For example, Sheraton Hotels recently announced a massive redesign of 450 of its lobbies worldwide, in line with the brand’s revitalization efforts. The new lobbies emphasize socialization, productivity and personalization and will boast a “Productivity Table” featuring power outlets, USB ports, built-in Qi wireless charging and drawers that can be rented out by guests to store personal items in.


“Socializing and activating the lobby space have always been a primary goal within any of our designs,” Chan says of the company he co-founded with partners Matthew Davis and Anwar Mekhayech. “Food and beverage are also factors we consider when it comes to designing lobbies and understanding what the level of service and expectations are for all these elements.”


Marriott‘s Moxy Hotels has transformed the lobby into a “living room” space with a bar as its primary point of contact with guests, facilitating check-in and check-out as well as offering drinks.


Hager says it shouldn’t come as a surprise to see a rise in less defined lobby areas and more free-flowing designs where those traditionally defined lines between lobby, bar and common space blur. “Everything has to be multifunctional, the foyer/bar/social area/lobby becomes very interactive — they mingle into each other and it is very hard to find defined lobby space. [Hotels] want people out of their rooms, feeling comfortable and safe in those common areas,” she explains.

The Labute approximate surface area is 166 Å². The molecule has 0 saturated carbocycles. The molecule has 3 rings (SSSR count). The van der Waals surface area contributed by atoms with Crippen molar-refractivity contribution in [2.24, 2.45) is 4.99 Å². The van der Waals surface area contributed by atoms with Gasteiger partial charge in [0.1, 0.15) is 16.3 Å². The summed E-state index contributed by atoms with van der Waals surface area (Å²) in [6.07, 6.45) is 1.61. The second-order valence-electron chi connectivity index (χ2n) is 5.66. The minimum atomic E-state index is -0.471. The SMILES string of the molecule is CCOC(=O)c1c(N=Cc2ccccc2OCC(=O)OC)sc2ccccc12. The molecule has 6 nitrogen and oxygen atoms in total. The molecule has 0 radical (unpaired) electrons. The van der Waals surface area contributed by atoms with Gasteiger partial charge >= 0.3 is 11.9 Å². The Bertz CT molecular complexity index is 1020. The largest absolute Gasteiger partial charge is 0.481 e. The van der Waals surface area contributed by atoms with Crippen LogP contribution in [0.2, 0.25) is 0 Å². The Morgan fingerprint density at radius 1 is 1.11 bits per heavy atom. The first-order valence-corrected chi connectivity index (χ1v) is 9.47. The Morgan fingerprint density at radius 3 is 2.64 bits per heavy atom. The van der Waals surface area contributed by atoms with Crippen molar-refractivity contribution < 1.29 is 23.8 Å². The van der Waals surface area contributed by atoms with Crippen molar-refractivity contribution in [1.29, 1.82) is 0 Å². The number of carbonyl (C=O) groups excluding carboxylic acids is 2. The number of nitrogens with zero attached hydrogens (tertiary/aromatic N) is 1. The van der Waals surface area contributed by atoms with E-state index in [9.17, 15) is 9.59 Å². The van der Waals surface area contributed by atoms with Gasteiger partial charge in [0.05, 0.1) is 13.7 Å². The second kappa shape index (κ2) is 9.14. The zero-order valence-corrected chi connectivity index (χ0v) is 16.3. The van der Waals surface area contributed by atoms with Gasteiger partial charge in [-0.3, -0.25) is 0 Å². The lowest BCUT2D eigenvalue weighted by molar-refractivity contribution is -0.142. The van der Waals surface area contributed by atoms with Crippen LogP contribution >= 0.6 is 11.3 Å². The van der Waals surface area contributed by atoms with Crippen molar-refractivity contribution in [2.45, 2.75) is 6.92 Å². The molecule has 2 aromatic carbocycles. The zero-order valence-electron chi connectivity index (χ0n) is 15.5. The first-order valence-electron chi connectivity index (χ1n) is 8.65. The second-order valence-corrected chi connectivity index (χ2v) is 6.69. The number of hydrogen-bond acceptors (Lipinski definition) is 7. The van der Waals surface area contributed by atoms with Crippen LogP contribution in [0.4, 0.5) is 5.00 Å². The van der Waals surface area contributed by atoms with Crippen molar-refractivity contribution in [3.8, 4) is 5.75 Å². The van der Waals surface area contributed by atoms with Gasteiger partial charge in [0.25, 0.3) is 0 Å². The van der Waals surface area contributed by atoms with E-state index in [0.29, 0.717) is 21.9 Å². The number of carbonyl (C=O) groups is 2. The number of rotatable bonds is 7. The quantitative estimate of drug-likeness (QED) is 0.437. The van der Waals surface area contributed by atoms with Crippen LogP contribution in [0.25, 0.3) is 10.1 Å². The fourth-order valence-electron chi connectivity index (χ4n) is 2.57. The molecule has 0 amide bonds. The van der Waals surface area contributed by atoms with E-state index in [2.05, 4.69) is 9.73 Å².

One of Hager’s projects saw her design the lobby of the newly opened Pomeroy Hotel Fort McMurray — part of the mixed-use Rio Verde Plaza development in Fort McMurray, Alta. — which she says necessitated the use of a traditional desk due to the size restrictions of the lobby. However, she found ways to eliminate the clutter associated with the traditional desk.


“The limited space within the lobby dictated that the desk be monolithic in order to provide the basic functional necessities of equipment,” Hager says. “For this desk, a lot of time and care was taken co-ordinating with the operational manager to ensure the screens were built down into the desk and out of view of guests.”


Chan ran into a similar problem when redesigning the lobby of The St. Regis Toronto, but elected to use pods to transform the space. “We created check-in pods and rethought the entire ground-floor lobby. It’s not a large lobby, so we staggered the check-in pods to create a greater sense of arrival and space,” he explains. “The pods are free floating in the middle of the lobby, so they had to be finished immaculately on the back — an interesting challenge, especially when trying to keep it neat and tidy.”


While such designs are increasingly becoming the norm, Hager and Chan note there is still some resistance to moving away from traditional front desks.


“There is sometimes a struggle between us and the owner…” says Hager. “It’s a strategic process to guide the client to follow the brand standards and to let them know when they need to follow brand protocol and when they can ‘push back.’”


“Although I think we’ll be seeing less of front desks in hotels, I don’t think they will completely disappear for some time. There are many guests who still prefer human interaction and with that comes a check-in station,” says Chan. “Wouldn’t it be nice to not have to carve out space for any check-in desks though and allow designers to completely rethink the lobby experience?”